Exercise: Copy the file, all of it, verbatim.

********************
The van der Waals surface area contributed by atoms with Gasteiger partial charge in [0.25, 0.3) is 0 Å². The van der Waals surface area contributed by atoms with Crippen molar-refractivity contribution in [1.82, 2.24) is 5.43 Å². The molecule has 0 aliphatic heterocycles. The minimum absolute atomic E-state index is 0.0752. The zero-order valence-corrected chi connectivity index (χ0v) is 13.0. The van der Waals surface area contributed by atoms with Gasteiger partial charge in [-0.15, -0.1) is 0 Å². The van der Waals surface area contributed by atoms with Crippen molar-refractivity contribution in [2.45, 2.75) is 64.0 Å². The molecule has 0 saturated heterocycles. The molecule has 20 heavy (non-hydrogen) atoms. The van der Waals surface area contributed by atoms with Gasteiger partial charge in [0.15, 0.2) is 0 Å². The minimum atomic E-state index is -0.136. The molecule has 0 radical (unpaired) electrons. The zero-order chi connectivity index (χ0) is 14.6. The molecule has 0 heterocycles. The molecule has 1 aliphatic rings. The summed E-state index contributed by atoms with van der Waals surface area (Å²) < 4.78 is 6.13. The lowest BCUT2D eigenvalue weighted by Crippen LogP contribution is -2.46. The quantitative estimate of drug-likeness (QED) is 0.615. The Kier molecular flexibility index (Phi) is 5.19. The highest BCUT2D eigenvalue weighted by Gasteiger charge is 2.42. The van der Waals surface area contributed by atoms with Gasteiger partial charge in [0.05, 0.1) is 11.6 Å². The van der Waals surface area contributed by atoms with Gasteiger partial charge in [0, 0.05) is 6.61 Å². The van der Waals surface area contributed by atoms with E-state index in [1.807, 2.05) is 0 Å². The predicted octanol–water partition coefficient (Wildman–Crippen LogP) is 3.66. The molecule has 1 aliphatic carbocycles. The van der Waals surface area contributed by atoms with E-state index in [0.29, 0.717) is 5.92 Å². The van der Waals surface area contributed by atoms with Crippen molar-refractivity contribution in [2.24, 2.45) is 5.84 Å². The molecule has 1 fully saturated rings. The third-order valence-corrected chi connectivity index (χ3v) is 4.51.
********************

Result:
The van der Waals surface area contributed by atoms with Gasteiger partial charge in [0.25, 0.3) is 0 Å². The van der Waals surface area contributed by atoms with Crippen molar-refractivity contribution in [1.82, 2.24) is 5.43 Å². The molecule has 0 aliphatic heterocycles. The minimum absolute atomic E-state index is 0.0752. The zero-order valence-corrected chi connectivity index (χ0v) is 13.0. The van der Waals surface area contributed by atoms with Gasteiger partial charge in [-0.15, -0.1) is 0 Å². The van der Waals surface area contributed by atoms with Crippen molar-refractivity contribution in [2.45, 2.75) is 64.0 Å². The molecule has 0 saturated heterocycles. The molecule has 20 heavy (non-hydrogen) atoms. The van der Waals surface area contributed by atoms with Gasteiger partial charge in [0.15, 0.2) is 0 Å². The minimum atomic E-state index is -0.136. The molecule has 0 radical (unpaired) electrons. The zero-order chi connectivity index (χ0) is 14.6. The molecule has 0 heterocycles. The molecule has 1 aliphatic rings. The summed E-state index contributed by atoms with van der Waals surface area (Å²) < 4.78 is 6.13. The lowest BCUT2D eigenvalue weighted by Crippen LogP contribution is -2.46. The quantitative estimate of drug-likeness (QED) is 0.615. The Kier molecular flexibility index (Phi) is 5.19. The highest BCUT2D eigenvalue weighted by Gasteiger charge is 2.42. The van der Waals surface area contributed by atoms with Gasteiger partial charge in [0.05, 0.1) is 11.6 Å². The van der Waals surface area contributed by atoms with Gasteiger partial charge in [0, 0.05) is 6.61 Å². The van der Waals surface area contributed by atoms with E-state index in [1.807, 2.05) is 0 Å². The predicted octanol–water partition coefficient (Wildman–Crippen LogP) is 3.66. The molecule has 1 aliphatic carbocycles. The van der Waals surface area contributed by atoms with E-state index in [0.29, 0.717) is 5.92 Å². The van der Waals surface area contributed by atoms with Crippen molar-refractivity contribution in [2.24, 2.45) is 5.84 Å². The molecule has 1 fully saturated rings. The third-order valence-corrected chi connectivity index (χ3v) is 4.51.